Amount Of Homework
Most studies show positive effects for certain students, others suggest no effects, and some even suggest negative effects according to research by Alfie Kohn, an independent scholar (2006).
Educators assign homework for different reasons and purposes.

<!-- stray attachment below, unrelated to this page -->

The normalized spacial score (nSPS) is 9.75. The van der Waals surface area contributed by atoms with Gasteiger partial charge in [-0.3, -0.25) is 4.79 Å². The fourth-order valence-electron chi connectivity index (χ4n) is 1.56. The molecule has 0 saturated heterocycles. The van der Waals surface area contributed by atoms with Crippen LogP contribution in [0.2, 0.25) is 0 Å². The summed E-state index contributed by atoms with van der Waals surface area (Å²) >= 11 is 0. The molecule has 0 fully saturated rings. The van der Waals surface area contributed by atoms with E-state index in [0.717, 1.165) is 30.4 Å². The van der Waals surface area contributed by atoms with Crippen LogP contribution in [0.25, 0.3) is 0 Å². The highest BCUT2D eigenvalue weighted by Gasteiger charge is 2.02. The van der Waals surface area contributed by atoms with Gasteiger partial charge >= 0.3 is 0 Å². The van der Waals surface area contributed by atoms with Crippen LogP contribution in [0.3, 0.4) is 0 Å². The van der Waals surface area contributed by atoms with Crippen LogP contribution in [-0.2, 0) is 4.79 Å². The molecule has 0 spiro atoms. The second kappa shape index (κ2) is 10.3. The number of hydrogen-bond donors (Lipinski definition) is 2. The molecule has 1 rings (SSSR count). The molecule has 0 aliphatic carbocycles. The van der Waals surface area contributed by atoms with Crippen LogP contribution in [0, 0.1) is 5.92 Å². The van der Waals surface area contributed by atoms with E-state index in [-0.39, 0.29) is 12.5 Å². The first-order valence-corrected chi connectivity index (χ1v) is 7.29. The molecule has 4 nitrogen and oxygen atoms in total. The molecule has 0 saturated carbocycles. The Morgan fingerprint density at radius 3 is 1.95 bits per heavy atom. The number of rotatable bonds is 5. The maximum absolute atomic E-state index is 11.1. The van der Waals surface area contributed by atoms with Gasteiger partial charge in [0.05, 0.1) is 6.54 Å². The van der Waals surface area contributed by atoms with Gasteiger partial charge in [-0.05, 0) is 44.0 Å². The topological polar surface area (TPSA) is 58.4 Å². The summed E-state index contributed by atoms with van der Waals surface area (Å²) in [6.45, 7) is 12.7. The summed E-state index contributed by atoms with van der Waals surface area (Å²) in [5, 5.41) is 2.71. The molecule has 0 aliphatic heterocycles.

However, research suggests that homework is less effective if it is used to teach new or complex skills.The homework debate often focuses on how and why homework affects student learning and achievement.Harris Cooper, a professor of psychology, and colleagues (2006) found there are both positive and negative consequences of homework.David Baker and Gerald Le Tendre, professors of education at Penn State, found that countries that assign minimal amounts of homework, like Japan, were the most successful school systems compared to Greece and Iran school systems where students are given a lot of work.Another concern surrounding homework is its interference with the student’s time to relax and take their minds off work as well as family time.Most research only supports homework for middle and high school students (Cooper 1989a; Kohn 2006).There are also non-academic reasons for assigning homework.Some studies suggest that homework correlates with student achievement.Cooper, Robinson, and Patall (2006) discovered a positive correlation between the amount of the homework students do and their achievement at the secondary level.Homework promotes a positive attitude towards school and keeps families informed about their child’s learning. It can lead to boredom if the student has already mastered the skills, and it can lead to loss of interest in school due to burnout.Cheating is involved with homework by either copying another student’s work or when help is received from adults in an attempt to finish all the assignments.